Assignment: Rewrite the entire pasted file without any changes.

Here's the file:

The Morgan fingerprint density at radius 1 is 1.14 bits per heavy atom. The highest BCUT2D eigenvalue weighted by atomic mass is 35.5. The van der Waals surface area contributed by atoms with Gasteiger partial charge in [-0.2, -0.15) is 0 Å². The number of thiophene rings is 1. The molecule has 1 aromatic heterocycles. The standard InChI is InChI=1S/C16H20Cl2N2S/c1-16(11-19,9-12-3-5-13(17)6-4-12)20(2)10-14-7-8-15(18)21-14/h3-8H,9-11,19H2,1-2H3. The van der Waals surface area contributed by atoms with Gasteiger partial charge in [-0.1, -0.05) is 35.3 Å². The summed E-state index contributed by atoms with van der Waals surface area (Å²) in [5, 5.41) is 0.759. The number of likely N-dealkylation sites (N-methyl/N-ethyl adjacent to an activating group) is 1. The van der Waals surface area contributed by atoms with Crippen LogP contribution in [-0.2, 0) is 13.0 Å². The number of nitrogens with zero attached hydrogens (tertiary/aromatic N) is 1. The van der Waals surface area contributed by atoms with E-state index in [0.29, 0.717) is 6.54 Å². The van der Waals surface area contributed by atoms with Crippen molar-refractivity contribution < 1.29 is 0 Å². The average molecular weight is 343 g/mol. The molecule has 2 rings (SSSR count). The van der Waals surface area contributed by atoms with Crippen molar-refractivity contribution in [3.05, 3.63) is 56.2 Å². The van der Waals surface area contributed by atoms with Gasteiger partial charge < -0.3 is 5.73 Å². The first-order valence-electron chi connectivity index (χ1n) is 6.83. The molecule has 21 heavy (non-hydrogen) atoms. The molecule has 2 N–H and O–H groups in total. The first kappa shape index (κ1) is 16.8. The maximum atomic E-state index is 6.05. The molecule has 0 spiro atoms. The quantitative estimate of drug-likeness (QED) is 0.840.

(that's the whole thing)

The Morgan fingerprint density at radius 1 is 1.14 bits per heavy atom. The highest BCUT2D eigenvalue weighted by atomic mass is 35.5. The van der Waals surface area contributed by atoms with Gasteiger partial charge in [-0.2, -0.15) is 0 Å². The number of thiophene rings is 1. The molecule has 1 aromatic heterocycles. The standard InChI is InChI=1S/C16H20Cl2N2S/c1-16(11-19,9-12-3-5-13(17)6-4-12)20(2)10-14-7-8-15(18)21-14/h3-8H,9-11,19H2,1-2H3. The van der Waals surface area contributed by atoms with Gasteiger partial charge in [-0.1, -0.05) is 35.3 Å². The summed E-state index contributed by atoms with van der Waals surface area (Å²) in [5, 5.41) is 0.759. The number of likely N-dealkylation sites (N-methyl/N-ethyl adjacent to an activating group) is 1. The van der Waals surface area contributed by atoms with Crippen LogP contribution in [-0.2, 0) is 13.0 Å². The number of nitrogens with zero attached hydrogens (tertiary/aromatic N) is 1. The van der Waals surface area contributed by atoms with E-state index in [0.29, 0.717) is 6.54 Å². The van der Waals surface area contributed by atoms with Crippen molar-refractivity contribution < 1.29 is 0 Å². The average molecular weight is 343 g/mol. The molecule has 2 rings (SSSR count). The van der Waals surface area contributed by atoms with Crippen molar-refractivity contribution in [3.05, 3.63) is 56.2 Å². The van der Waals surface area contributed by atoms with Gasteiger partial charge < -0.3 is 5.73 Å². The first-order valence-electron chi connectivity index (χ1n) is 6.83. The molecule has 21 heavy (non-hydrogen) atoms. The molecule has 2 N–H and O–H groups in total. The first kappa shape index (κ1) is 16.8. The maximum atomic E-state index is 6.05. The molecule has 0 spiro atoms. The quantitative estimate of drug-likeness (QED) is 0.840.